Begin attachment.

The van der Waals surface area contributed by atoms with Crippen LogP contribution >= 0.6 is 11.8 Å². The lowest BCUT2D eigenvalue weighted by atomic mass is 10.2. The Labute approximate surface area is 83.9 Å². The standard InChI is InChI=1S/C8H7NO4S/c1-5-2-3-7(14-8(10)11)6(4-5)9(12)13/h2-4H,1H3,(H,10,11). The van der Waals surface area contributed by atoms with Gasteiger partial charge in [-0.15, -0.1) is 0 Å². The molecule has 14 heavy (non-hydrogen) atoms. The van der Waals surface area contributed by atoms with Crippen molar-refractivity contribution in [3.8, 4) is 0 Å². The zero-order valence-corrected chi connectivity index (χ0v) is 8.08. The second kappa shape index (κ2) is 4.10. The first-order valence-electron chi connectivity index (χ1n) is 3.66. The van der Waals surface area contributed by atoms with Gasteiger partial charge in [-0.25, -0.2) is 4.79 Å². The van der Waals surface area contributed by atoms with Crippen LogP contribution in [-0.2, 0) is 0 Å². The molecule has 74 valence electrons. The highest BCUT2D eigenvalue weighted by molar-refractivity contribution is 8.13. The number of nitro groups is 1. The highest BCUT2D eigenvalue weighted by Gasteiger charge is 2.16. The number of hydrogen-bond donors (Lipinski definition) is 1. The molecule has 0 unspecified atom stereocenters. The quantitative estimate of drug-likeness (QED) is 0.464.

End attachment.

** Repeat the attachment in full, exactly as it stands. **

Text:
The van der Waals surface area contributed by atoms with Crippen LogP contribution >= 0.6 is 11.8 Å². The lowest BCUT2D eigenvalue weighted by atomic mass is 10.2. The Labute approximate surface area is 83.9 Å². The standard InChI is InChI=1S/C8H7NO4S/c1-5-2-3-7(14-8(10)11)6(4-5)9(12)13/h2-4H,1H3,(H,10,11). The van der Waals surface area contributed by atoms with Gasteiger partial charge in [-0.15, -0.1) is 0 Å². The molecule has 14 heavy (non-hydrogen) atoms. The van der Waals surface area contributed by atoms with Crippen molar-refractivity contribution in [3.8, 4) is 0 Å². The zero-order valence-corrected chi connectivity index (χ0v) is 8.08. The second kappa shape index (κ2) is 4.10. The first-order valence-electron chi connectivity index (χ1n) is 3.66. The van der Waals surface area contributed by atoms with Gasteiger partial charge in [-0.25, -0.2) is 4.79 Å². The van der Waals surface area contributed by atoms with Crippen LogP contribution in [-0.2, 0) is 0 Å². The molecule has 74 valence electrons. The highest BCUT2D eigenvalue weighted by molar-refractivity contribution is 8.13. The number of nitro groups is 1. The highest BCUT2D eigenvalue weighted by Gasteiger charge is 2.16. The number of hydrogen-bond donors (Lipinski definition) is 1. The molecule has 0 unspecified atom stereocenters. The quantitative estimate of drug-likeness (QED) is 0.464.